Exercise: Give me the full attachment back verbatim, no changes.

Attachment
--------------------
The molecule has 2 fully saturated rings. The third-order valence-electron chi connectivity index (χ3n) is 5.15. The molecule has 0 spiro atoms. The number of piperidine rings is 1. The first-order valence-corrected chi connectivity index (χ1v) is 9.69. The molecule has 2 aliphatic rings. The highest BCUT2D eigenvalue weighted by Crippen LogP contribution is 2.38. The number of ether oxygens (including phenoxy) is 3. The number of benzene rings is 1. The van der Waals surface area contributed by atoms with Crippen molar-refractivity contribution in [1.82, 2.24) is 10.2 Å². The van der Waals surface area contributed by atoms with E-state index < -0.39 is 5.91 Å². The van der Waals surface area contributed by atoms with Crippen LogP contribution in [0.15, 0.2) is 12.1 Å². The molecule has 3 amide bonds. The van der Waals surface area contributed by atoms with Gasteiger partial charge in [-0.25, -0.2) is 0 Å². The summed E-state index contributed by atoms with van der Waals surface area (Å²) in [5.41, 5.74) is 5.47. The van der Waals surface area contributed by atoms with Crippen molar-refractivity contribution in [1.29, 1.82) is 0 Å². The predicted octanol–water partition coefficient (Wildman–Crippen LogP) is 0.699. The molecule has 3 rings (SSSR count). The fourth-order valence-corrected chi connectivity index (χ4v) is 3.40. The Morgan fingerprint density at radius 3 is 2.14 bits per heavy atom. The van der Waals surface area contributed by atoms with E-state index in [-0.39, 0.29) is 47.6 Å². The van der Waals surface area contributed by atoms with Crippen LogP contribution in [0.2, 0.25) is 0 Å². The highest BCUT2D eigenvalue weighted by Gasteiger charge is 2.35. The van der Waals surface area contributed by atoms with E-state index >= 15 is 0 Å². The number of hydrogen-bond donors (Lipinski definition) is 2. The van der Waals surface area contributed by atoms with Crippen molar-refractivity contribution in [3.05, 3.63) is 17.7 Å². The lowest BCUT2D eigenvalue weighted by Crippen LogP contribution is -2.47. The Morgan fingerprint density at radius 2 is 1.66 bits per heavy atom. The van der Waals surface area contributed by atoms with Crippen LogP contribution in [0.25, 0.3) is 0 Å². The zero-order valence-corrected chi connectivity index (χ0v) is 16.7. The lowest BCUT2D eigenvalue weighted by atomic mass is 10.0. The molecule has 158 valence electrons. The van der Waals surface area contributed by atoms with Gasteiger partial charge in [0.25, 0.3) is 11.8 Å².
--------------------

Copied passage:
The molecule has 2 fully saturated rings. The third-order valence-electron chi connectivity index (χ3n) is 5.15. The molecule has 0 spiro atoms. The number of piperidine rings is 1. The first-order valence-corrected chi connectivity index (χ1v) is 9.69. The molecule has 2 aliphatic rings. The highest BCUT2D eigenvalue weighted by Crippen LogP contribution is 2.38. The number of ether oxygens (including phenoxy) is 3. The number of benzene rings is 1. The van der Waals surface area contributed by atoms with Crippen molar-refractivity contribution in [1.82, 2.24) is 10.2 Å². The van der Waals surface area contributed by atoms with E-state index < -0.39 is 5.91 Å². The van der Waals surface area contributed by atoms with Crippen LogP contribution in [0.15, 0.2) is 12.1 Å². The molecule has 3 amide bonds. The van der Waals surface area contributed by atoms with Gasteiger partial charge in [-0.25, -0.2) is 0 Å². The summed E-state index contributed by atoms with van der Waals surface area (Å²) in [5.41, 5.74) is 5.47. The van der Waals surface area contributed by atoms with Crippen molar-refractivity contribution in [1.29, 1.82) is 0 Å². The predicted octanol–water partition coefficient (Wildman–Crippen LogP) is 0.699. The molecule has 3 rings (SSSR count). The fourth-order valence-corrected chi connectivity index (χ4v) is 3.40. The Morgan fingerprint density at radius 3 is 2.14 bits per heavy atom. The van der Waals surface area contributed by atoms with E-state index in [-0.39, 0.29) is 47.6 Å². The van der Waals surface area contributed by atoms with Crippen LogP contribution in [0.2, 0.25) is 0 Å². The highest BCUT2D eigenvalue weighted by Gasteiger charge is 2.35. The van der Waals surface area contributed by atoms with E-state index >= 15 is 0 Å². The number of hydrogen-bond donors (Lipinski definition) is 2. The van der Waals surface area contributed by atoms with Crippen molar-refractivity contribution in [3.05, 3.63) is 17.7 Å². The lowest BCUT2D eigenvalue weighted by Crippen LogP contribution is -2.47. The Morgan fingerprint density at radius 2 is 1.66 bits per heavy atom. The van der Waals surface area contributed by atoms with Crippen LogP contribution in [0.25, 0.3) is 0 Å². The zero-order valence-corrected chi connectivity index (χ0v) is 16.7. The lowest BCUT2D eigenvalue weighted by atomic mass is 10.0. The molecule has 158 valence electrons. The van der Waals surface area contributed by atoms with Gasteiger partial charge in [0.25, 0.3) is 11.8 Å².